Grand Prix qualifying results: Hamilton on Hu – Autosport

Hamilton will start ahead of team-mate Valtteri Bottas and Red Bull’s Max Verstappen after the one-hour qualifying session, which is split into three segments with five cars each being knocked out in Q1 and Q2 before the top-10 shootout of Q3.
Bottas set the initial benchmark at 1m16.610s, which was quickly beaten by Hamilton with 1m16.424s and then Verstappen on 1m16.214s, which put him two tenths clear of the Mercedes duo.
Ferrari’s Carlos Sainz Jr was fourth fastest, but could be in trouble for impeding at Turn 1 after his team sent him out into some fast-lap traffic. 
Falling at the first hurdle were AlphaTauri’s Yuki Tsunoda, Williams duo George Russell and Nicholas Latifi, and the Haases of Nikita Mazepin and Mick Schumacher, the latter failing to run after his big crash in FP3.
Max Verstappen, Red Bull Racing RB16B
Photo by: Zak Mauger / Motorsport Images
In Q2, the pole position hunters used medium tyres on their first runs. Hamilton produced 1m16.553s, a time that Verstappen couldn’t match by two tenths. Bottas was third, ahead of the second Red Bull of Sergio Perez.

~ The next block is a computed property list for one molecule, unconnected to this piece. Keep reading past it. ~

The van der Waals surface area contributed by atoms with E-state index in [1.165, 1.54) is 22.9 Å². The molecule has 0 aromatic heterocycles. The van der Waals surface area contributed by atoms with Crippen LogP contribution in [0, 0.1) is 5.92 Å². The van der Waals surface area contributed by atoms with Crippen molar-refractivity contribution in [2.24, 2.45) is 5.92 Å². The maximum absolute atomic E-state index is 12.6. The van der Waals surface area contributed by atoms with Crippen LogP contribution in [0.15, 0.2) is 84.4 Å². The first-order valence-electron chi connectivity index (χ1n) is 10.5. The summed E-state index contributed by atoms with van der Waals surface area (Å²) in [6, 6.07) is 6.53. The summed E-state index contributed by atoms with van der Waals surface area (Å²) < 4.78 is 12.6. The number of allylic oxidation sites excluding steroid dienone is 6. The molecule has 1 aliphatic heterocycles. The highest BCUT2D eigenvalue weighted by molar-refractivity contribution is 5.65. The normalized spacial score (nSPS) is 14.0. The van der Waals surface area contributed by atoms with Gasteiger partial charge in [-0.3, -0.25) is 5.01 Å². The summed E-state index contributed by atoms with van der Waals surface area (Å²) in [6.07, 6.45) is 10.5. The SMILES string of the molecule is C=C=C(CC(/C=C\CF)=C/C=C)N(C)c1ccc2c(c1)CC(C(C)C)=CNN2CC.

Those seeking a spot in Q3 on soft tyres then intervened, with Aston Martin’s Sebastian Vettel going third ahead of Pierre Gasly of AlphaTauri. Fernando Alonso went third for Alpine, just 0.3s off the pace.
Charles Leclerc then took P2 for Ferrari, seconds before team-mate Sainz lost control at the final corner and slammed into the tyre wall, causing a red flag.
At the restart, Verstappen ditched his mediums for softs, dropping the P1 time to 1m15.650s. McLaren’s Lando Norris jumped up to P2, ahead of Gasly, Perez and Alonso. Hamilton was sixth, ahead of Leclerc and Bottas – crucially, both Mercedes will start the race on medium tyres.
Knocked out at this point were McLaren’s Daniel Ricciardo (by 0.077s), Lance Stroll (Aston Martin), the Alfa Romeos of Kimi Raikkonen and Antonio Giovinazzi, and Sainz.
Daniel Ricciardo, McLaren MCL35M
Photo by: Motorsport Images
In the top-10 shootout, Verstappen set the bar in the first runs at 1m15.984s with Bottas beating that with 1m15.734, and then Hamilton taking provisional pole at 1m15.419s – over half a second up on Verstappen in third, who was unhappy with the level of grip on this set of tyres. Perez was fourth, ahead of Leclerc.
On the second runs, track conditions appeared to be worse as only Verstappen improved to 1m15.840s, but that wasn’t enough to move up from third. Hamilton thus took pole by three tenths over Bottas. Perez was fourth, but didn’t make line in time for his second run due to Hamilton holding up the Red Bulls on the out lap.
Gasly will start fifth, ahead of Norris, Leclerc, Esteban Ocon (Alpine), Alonso and Vettel.
F1 Hungarian GP: Hamilton takes pole in Mercedes front row lockout
Hamilton: Boos from crowd after Hungarian GP pole “fuel me”
Mercedes F1 potential is “dangerous”, admits Red Bull’s Marko
The Olympian who beats brain damage to race for Hyundai
The inside story of F1’s newest race track